Risk Management

Contact

Name

Nils Peter Huber

Lecturer

Email

E-Mail

Contact

Name

Jan Oetjen

Scientific staff

Phone

work
+49 241 80 25745

Email

E-Mail
  partly destroyed dam Copyright: CC BY-SA 4.0 (Raiden32)

Course description

Weirs and dams are large hydraulic engineering structures that are designed, constructed and operated according to high engineering standards. Due to the variability of e.g. geological and geotechnical conditions, the individuality of each structure, the diverse and potentially extreme impacts such as floods or earthquakes and also as a result of human error, absolute safety of such facilities can never be guaranteed. With this in mind, damaging and failure of dams are astonishingly frequent events worldwide, which have far-reaching socio-economic and ecological consequences and often result in the loss of human lives. An essential part of the operation of large hydraulic engineering facilities is therefore to identify, analyse and assess the risks associated with them and to mitigate them as far as feasible and reasonable.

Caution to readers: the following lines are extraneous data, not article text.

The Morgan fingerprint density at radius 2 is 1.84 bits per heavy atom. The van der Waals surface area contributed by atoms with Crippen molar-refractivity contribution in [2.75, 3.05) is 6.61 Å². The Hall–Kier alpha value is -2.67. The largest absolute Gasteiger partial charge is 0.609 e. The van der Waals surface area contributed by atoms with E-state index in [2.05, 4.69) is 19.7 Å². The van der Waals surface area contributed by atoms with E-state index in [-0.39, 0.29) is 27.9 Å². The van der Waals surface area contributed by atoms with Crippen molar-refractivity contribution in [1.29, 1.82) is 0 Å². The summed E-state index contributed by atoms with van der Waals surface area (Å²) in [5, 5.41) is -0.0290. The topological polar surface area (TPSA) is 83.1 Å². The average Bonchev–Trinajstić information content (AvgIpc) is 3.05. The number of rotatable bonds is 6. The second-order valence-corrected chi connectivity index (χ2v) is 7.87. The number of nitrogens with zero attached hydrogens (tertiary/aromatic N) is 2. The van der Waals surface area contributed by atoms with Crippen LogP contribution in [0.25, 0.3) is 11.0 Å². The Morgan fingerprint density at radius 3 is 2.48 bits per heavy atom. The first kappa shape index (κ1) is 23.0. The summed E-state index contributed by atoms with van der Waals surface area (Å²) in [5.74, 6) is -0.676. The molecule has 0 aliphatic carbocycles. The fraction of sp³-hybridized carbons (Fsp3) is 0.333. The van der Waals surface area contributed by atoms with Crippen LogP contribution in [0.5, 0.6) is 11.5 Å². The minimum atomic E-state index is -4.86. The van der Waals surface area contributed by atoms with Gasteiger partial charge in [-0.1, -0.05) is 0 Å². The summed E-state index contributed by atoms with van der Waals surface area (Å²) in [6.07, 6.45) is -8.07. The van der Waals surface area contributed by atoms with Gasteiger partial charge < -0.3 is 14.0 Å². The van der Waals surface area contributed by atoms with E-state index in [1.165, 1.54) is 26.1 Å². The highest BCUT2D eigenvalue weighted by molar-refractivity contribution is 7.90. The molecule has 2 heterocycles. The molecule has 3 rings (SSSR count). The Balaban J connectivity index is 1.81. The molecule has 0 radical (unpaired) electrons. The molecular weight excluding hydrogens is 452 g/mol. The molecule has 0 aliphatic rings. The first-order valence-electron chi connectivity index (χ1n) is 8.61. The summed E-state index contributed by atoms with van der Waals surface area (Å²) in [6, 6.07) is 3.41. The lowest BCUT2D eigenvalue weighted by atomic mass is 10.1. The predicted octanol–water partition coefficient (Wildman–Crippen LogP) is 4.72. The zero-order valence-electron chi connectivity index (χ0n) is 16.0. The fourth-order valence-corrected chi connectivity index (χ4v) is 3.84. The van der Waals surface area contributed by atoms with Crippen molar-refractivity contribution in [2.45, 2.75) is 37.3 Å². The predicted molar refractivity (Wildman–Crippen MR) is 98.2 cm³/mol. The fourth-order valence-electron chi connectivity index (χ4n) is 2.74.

Course content

  • Major accidents and disasters: How could they happen?

  • How "safe" are dams, for example, and where do potential hazards lurk?

  • How can a hydraulic engineering system actually fail?

  • How likely is such a failure?

  • What are the consequences and how can one assess them?

  • How "safe" is (for the individual and for a society) actually "safe enough"?

  • What can and what should be done to reduce risks?

Learning Objectives

Responsible engineering also includes a view beyond what is characterized by extensive experience as well as standards and regulations. Students are sensitized to deal with what is unlikely but nevertheless possible at an early stage and in a well-founded manner within the framework of risk management. This requires risk-based thinking, viable strategies and special methods, which are taught in basic principles and applied in an exemplary manner. With a view beyond the engineering subject, the view is also broadened by using playful methods into a technical field characterized by high versatility and interdisciplinarity. This lays the foundations for future activities, e.g. in the fields of operation and monitoring, safety certification and the approval of hydraulic engineering and generally large-scale technical facilities.

 

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